My broker ended up being a shoulder to lean on, and sometimes to cry on.
“Sometimes Realtors have to be psychologists in order to evaluate and understand their clients’ situation and react accordingly,” said Bill Brown, president of the National Association of Realtors.
So when I sobbed about my buyer’s change in financing, my broker knew that I wasn’t upset just about that, but also about this being yet another unexpected bump on the road to selling the home, one that already included the death of my Jack Russell terrier, Emily. I had bought the home, in part, so she would have a yard.
(The financing hiccup involved the buyer’s deciding to switch from a conventional mortgage to one through the Federal Housing Administration, which meant another appraisal. This could have moved back the closing date. But I had already signed a lease for my next place that started on the scheduled closing day, which could have meant that I’d have to pay both a mortgage and a lease at the same time. Fortunately, none of the feared upheaval came to pass.)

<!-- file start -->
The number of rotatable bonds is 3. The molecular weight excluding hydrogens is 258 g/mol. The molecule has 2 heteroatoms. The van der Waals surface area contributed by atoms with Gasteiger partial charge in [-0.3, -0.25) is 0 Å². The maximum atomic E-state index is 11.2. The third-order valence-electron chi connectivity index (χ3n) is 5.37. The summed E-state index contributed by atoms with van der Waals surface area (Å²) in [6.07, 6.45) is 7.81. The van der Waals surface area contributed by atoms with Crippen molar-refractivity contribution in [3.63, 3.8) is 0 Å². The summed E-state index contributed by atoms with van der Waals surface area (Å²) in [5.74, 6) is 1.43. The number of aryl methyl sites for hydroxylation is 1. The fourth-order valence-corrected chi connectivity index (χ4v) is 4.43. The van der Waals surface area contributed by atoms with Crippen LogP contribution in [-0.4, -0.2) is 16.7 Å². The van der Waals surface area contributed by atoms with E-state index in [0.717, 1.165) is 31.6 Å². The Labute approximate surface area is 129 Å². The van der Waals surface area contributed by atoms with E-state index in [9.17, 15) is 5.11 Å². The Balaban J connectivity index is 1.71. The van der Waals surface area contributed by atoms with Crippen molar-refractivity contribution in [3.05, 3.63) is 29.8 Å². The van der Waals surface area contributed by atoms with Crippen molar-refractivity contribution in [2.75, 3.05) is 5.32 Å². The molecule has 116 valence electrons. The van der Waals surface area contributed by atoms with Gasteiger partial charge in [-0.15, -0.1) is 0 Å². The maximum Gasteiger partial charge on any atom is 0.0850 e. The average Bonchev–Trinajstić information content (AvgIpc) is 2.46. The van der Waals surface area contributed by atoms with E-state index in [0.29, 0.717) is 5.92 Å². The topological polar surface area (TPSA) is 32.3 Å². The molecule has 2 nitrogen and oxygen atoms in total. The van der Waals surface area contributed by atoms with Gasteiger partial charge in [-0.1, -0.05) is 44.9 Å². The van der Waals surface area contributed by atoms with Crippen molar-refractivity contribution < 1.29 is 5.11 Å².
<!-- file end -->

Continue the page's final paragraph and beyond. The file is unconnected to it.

‘‘Anytime you have been living in a place, memories are there,” Mr. Brown said, adding that you should be able to rely on your broker for almost anything during the process (mine also helped me find a plumber to fix two faucets and a contractor to replace broken window panes). The only thing a broker should not give, Mr. Brown said, is legal and accounting advice.
In some places, like where I lived in southern New Jersey, buyers and sellers don’t bring lawyers into the process. In New York City, though, a lawyer will almost always be involved.
As for the part a lawyer plays in the transaction, Douglas P. Heller, a real estate lawyer at Herrick, Feinstein in Manhattan, said: “For the buyer, the role is to get what you paid for. For the seller, the role is to make sure nobody can come after you at the end of the day because you screwed up.”
For co-ops, being approved by the board can be another hurdle, Mr. Heller said. Buyers should seek co-op approval as soon as possible, especially if they want to close their deal in June, for example, and the board meets only twice a year.